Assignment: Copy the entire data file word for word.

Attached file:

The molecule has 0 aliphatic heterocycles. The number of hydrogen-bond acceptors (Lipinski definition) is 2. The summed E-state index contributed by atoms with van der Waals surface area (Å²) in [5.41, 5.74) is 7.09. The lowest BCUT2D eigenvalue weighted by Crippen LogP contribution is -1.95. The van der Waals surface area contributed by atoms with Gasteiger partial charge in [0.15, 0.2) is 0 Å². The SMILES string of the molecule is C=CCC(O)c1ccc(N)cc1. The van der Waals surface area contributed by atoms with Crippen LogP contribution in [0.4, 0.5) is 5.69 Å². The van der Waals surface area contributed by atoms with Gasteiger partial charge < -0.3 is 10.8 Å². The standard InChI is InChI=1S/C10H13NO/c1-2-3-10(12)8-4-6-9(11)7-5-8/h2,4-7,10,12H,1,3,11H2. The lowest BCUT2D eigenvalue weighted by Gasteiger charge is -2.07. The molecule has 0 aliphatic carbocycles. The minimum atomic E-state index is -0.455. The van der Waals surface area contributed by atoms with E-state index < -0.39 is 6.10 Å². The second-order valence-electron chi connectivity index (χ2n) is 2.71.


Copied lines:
The molecule has 0 aliphatic heterocycles. The number of hydrogen-bond acceptors (Lipinski definition) is 2. The summed E-state index contributed by atoms with van der Waals surface area (Å²) in [5.41, 5.74) is 7.09. The lowest BCUT2D eigenvalue weighted by Crippen LogP contribution is -1.95. The van der Waals surface area contributed by atoms with Gasteiger partial charge in [0.15, 0.2) is 0 Å². The SMILES string of the molecule is C=CCC(O)c1ccc(N)cc1. The van der Waals surface area contributed by atoms with Crippen LogP contribution in [0.4, 0.5) is 5.69 Å². The van der Waals surface area contributed by atoms with Gasteiger partial charge < -0.3 is 10.8 Å². The standard InChI is InChI=1S/C10H13NO/c1-2-3-10(12)8-4-6-9(11)7-5-8/h2,4-7,10,12H,1,3,11H2. The lowest BCUT2D eigenvalue weighted by Gasteiger charge is -2.07. The molecule has 0 aliphatic carbocycles. The minimum atomic E-state index is -0.455. The van der Waals surface area contributed by atoms with E-state index < -0.39 is 6.10 Å². The second-order valence-electron chi connectivity index (χ2n) is 2.71.